Martin Scorsese, despite his current roiling criticism of movies adapted from comic books, is no opponent of the illustrated story.

One of the legendary director's most enchanting films, in fact, is the Oscar-winning 2011 release Hugo. The illustrated novel it was adapted from is Brian Selznick's 2007 work The Invention of Hugo Cabret, which won the 2008 Caldecott Medal for picture books.

So it is curious - and perhaps telling - when Scorsese lashes out at other contemporary movies that sell their sense of fantasy and CGI spectacle, reports The Washington Post.

"Right now the theaters seem to be mainly supporting the theme park, amusement park, comic book films. They're taking over the theaters," Scorsese told an audience Monday at the Rome Film Festival, where he presented his upcoming Netflix film The Irishman. "I think they can have those films; it's fine. It's just that that shouldn't become what our young people believe is cinema. It just shouldn't."

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Scorsese was largely speaking to the modern economics of Hollywood, through the clear frustration that even he - one of our greatest auteurs - cannot get sufficient financing for a film without the new-model backing of a streaming studio like Netflix.

But there is a wealth of comic books that the Hugo filmmaker might not only appreciate but also enjoy making into movies (or Netflix miniseries) that would qualify, in his view, as "cinema."

Here are five comics that Scorsese should check out and - if the rights could be secured - consider adapting:

1. The Fade Out, by Ed Brubaker and Sean Phillips (Image Comics)

This crime series has it all for an industry historian like Scorsese: murder, mystery and the mid-century Hollywood blacklist. The comics were inspired by the experience and true tales of Brubaker's uncle, Oscar-nominated screenwriter John Paxton (Crossfire).

Factor in the beguiling noir shadows and richly tinted characters - in stories that nod to Dashiell Hammett and The Day of the Locust - and Fade Out brims with filmic possibilities for a master cinéaste.

2. The Ghost Script, by Jules Feiffer (Liveright)

The author-cartoonist who broke into the comics business with The Spirit and wrote the screenplay for Mike Nichols' Carnal Knowledge has delivered a masterful noir trilogy in recent years - and this entry's mix of Hollywood crime, power and influence spanning generations would be smack in the wheelhouse of Scorsese. There are political witch hunts, shoot-'em-ups, protests - fertile ground for a director who knows how true power works in the shadows.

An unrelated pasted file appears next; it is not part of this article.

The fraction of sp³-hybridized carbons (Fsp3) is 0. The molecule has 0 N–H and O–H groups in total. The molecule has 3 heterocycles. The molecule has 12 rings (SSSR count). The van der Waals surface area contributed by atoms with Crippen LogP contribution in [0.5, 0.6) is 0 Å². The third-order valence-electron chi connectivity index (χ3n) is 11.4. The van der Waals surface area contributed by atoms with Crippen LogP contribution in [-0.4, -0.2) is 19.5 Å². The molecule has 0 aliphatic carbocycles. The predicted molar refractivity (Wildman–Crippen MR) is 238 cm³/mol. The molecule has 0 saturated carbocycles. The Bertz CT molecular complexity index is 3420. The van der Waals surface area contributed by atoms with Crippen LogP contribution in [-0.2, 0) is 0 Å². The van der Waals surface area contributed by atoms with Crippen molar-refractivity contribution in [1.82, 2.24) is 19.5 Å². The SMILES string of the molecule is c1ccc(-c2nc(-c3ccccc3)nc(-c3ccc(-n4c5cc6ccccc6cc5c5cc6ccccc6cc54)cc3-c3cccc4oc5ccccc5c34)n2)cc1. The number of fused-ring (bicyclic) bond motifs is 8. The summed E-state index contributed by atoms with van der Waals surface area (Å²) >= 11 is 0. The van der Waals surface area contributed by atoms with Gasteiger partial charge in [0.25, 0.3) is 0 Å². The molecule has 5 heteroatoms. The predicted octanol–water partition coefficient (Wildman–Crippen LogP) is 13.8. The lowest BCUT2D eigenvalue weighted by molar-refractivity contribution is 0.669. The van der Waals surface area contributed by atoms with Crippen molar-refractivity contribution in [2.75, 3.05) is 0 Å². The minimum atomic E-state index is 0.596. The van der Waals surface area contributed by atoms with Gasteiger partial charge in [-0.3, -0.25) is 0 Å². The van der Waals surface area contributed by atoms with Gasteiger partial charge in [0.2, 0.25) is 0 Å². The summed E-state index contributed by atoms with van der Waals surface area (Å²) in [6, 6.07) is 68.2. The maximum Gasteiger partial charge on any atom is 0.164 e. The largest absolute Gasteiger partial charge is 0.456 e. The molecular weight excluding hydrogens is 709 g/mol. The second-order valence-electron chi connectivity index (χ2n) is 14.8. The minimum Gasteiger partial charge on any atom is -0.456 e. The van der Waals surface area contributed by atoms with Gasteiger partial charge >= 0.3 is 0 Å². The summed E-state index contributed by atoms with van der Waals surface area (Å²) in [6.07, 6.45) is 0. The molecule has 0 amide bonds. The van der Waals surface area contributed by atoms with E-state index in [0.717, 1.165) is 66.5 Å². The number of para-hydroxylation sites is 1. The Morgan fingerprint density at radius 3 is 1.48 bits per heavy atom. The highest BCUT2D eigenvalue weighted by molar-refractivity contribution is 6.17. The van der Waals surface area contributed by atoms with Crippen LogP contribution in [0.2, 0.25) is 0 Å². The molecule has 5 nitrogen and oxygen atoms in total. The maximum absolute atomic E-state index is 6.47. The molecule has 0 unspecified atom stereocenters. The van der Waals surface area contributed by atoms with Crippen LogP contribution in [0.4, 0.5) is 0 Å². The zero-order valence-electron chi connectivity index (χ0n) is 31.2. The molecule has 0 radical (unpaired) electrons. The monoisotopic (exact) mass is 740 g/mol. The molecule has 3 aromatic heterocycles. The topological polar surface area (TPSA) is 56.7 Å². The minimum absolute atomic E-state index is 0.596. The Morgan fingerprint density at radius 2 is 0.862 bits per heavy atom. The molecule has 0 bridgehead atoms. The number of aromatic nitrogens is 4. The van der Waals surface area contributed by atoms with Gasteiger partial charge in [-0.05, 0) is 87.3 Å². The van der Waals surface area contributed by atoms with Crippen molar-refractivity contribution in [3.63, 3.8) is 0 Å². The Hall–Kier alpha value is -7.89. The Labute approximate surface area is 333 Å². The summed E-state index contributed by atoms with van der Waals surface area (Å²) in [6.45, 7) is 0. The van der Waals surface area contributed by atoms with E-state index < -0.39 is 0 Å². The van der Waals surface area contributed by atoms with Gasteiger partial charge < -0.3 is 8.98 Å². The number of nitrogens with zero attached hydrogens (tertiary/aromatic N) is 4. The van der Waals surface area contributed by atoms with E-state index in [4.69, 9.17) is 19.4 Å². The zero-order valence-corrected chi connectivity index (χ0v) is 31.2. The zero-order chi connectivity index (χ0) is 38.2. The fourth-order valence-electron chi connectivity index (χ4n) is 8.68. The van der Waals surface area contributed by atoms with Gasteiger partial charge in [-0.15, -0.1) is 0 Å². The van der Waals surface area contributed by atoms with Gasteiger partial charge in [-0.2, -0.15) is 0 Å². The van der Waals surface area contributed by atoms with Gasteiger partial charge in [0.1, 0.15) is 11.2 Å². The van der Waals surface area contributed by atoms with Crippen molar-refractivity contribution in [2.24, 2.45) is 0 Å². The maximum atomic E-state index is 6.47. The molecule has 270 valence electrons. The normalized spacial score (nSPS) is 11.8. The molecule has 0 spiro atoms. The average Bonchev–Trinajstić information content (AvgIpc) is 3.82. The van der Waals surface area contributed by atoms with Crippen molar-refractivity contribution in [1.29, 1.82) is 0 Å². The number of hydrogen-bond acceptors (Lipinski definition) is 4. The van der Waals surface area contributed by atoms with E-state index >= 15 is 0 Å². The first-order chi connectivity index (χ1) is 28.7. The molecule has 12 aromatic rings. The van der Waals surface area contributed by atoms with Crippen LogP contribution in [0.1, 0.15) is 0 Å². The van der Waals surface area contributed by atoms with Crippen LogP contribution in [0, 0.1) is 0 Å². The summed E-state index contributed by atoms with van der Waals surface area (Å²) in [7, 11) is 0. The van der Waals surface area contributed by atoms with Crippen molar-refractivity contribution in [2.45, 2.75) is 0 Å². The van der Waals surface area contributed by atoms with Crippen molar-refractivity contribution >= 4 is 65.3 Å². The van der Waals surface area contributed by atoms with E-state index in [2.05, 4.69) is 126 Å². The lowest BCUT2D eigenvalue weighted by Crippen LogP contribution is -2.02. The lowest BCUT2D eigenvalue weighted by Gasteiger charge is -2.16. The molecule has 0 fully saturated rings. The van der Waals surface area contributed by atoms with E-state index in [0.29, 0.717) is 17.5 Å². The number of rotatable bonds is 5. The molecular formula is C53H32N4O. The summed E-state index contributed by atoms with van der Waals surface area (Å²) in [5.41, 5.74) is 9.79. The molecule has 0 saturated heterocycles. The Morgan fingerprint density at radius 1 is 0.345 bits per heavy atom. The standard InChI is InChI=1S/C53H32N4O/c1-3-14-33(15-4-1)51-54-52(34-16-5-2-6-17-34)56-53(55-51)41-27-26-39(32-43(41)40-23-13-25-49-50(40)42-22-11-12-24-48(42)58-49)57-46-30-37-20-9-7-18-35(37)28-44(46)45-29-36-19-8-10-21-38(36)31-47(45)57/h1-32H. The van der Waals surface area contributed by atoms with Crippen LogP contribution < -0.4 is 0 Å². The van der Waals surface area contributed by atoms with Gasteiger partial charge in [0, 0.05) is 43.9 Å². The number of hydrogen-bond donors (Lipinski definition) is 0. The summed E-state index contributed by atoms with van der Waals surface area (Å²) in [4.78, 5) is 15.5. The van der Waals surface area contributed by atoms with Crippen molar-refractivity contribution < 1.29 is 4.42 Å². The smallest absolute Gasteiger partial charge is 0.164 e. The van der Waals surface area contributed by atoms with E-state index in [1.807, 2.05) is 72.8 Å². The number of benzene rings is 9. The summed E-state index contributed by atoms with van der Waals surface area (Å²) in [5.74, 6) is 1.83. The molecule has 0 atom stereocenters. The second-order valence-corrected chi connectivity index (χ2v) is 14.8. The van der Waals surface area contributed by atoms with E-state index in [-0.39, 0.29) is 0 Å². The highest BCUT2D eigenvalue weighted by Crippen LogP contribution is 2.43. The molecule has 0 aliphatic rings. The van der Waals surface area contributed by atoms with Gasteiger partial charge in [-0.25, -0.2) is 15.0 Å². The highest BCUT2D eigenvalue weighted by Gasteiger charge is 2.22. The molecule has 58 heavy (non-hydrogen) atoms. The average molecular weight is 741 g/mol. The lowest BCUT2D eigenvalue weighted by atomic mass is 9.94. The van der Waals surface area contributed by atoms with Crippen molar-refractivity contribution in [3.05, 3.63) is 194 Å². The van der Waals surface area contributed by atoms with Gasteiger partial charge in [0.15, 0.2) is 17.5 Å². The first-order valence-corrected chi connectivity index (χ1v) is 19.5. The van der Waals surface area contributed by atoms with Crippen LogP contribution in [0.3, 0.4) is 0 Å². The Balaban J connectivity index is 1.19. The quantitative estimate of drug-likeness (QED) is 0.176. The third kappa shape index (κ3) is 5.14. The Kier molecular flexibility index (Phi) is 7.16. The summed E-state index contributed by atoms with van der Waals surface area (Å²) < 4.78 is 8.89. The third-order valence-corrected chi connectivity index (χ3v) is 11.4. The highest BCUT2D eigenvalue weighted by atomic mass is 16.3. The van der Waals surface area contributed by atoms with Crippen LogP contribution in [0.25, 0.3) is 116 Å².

3. All the Answers, by Michael Kupperman (Gallery 13)

A storyteller who can plumb the bizarre nature of television fame (a la Scorsese's The King of Comedy) - and who has so deftly played a slick TV-savvy CEO (in Robert Redford's Quiz Show) - is just the person to take on this true-life 1940s tale. The author's father, Joel Kupperman, became a "national obsession" as a boy while starring on the radio broadcast Quiz Kids. Answers is ripe for a period-piece adaptation about the costs of child stardom, by a director who witnessed the cultural power of pre-'50s radio as a boy.

4. California Dreamin': Cass Elliott Before the Mamas & the Papas, by Pénélope Bagieu (Macmillan)

Scorsese, as a passionate documentarian of classic rock icons - including Dylan, Harrison and the Band - is just the filmmaker to tell the story of one of their contemporaries: the late "Mama" Cass Elliott. From Los Angeles to London, Cass was not only a beautiful voice but also a connective force among so many stars, including the Beatles. California Dreamin' traces her Maryland-Virginia upbringing and effusive personality. Scorsese, who was an assistant director on Woodstock, could evoke the era while painting the truth of the deep title character.

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5. Patience, by Daniel Clowes (Fantagraphics)

Clowes' comics have been adapted into such films as Ghost World and Wilson, and 2016's Patience - a "psychedelic science-fiction love story" that pings from terror to tenderness - and would be excellent source material for the director of the superbly quirky 1980s crime-comedy After Hours.